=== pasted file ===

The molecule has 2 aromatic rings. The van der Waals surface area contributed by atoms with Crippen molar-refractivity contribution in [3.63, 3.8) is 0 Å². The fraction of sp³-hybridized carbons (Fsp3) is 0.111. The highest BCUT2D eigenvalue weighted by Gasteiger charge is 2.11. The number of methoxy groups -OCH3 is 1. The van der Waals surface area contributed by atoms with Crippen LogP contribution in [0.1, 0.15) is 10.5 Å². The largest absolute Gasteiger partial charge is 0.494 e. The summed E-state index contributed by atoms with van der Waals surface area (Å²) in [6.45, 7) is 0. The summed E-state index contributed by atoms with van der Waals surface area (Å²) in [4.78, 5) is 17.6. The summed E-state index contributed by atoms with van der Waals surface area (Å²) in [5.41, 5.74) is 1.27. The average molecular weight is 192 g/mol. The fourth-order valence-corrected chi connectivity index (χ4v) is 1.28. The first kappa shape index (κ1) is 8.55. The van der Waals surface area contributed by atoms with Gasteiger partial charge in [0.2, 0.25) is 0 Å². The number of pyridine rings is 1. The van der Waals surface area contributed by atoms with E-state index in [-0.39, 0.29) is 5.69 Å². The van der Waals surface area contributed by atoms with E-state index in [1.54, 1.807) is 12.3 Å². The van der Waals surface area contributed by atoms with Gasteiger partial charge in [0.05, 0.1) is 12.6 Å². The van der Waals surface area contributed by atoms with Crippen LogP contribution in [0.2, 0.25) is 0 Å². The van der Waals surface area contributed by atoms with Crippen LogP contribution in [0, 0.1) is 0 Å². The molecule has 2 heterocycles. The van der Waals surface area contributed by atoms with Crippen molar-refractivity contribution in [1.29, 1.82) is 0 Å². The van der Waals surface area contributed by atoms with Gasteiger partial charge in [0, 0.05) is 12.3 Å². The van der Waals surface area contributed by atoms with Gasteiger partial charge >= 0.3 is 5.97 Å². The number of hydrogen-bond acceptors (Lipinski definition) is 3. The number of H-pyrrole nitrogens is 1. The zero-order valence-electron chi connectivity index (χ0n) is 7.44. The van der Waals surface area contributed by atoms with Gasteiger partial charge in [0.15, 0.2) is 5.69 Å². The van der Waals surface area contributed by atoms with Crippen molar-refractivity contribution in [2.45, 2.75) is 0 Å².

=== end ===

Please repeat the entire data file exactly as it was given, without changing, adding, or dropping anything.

The molecule has 2 aromatic rings. The van der Waals surface area contributed by atoms with Crippen molar-refractivity contribution in [3.63, 3.8) is 0 Å². The fraction of sp³-hybridized carbons (Fsp3) is 0.111. The highest BCUT2D eigenvalue weighted by Gasteiger charge is 2.11. The number of methoxy groups -OCH3 is 1. The van der Waals surface area contributed by atoms with Crippen LogP contribution in [0.1, 0.15) is 10.5 Å². The largest absolute Gasteiger partial charge is 0.494 e. The summed E-state index contributed by atoms with van der Waals surface area (Å²) in [6.45, 7) is 0. The summed E-state index contributed by atoms with van der Waals surface area (Å²) in [4.78, 5) is 17.6. The summed E-state index contributed by atoms with van der Waals surface area (Å²) in [5.41, 5.74) is 1.27. The average molecular weight is 192 g/mol. The fourth-order valence-corrected chi connectivity index (χ4v) is 1.28. The first kappa shape index (κ1) is 8.55. The van der Waals surface area contributed by atoms with Gasteiger partial charge in [0.2, 0.25) is 0 Å². The number of pyridine rings is 1. The van der Waals surface area contributed by atoms with E-state index in [-0.39, 0.29) is 5.69 Å². The van der Waals surface area contributed by atoms with E-state index in [1.54, 1.807) is 12.3 Å². The van der Waals surface area contributed by atoms with Gasteiger partial charge in [0.05, 0.1) is 12.6 Å². The van der Waals surface area contributed by atoms with Crippen LogP contribution in [0.2, 0.25) is 0 Å². The van der Waals surface area contributed by atoms with Crippen LogP contribution in [0, 0.1) is 0 Å². The molecule has 2 heterocycles. The van der Waals surface area contributed by atoms with Crippen molar-refractivity contribution in [1.29, 1.82) is 0 Å². The van der Waals surface area contributed by atoms with Gasteiger partial charge in [0, 0.05) is 12.3 Å². The van der Waals surface area contributed by atoms with Gasteiger partial charge >= 0.3 is 5.97 Å². The number of hydrogen-bond acceptors (Lipinski definition) is 3. The number of H-pyrrole nitrogens is 1. The zero-order valence-electron chi connectivity index (χ0n) is 7.44. The van der Waals surface area contributed by atoms with Gasteiger partial charge in [0.15, 0.2) is 5.69 Å². The van der Waals surface area contributed by atoms with Crippen molar-refractivity contribution in [2.45, 2.75) is 0 Å².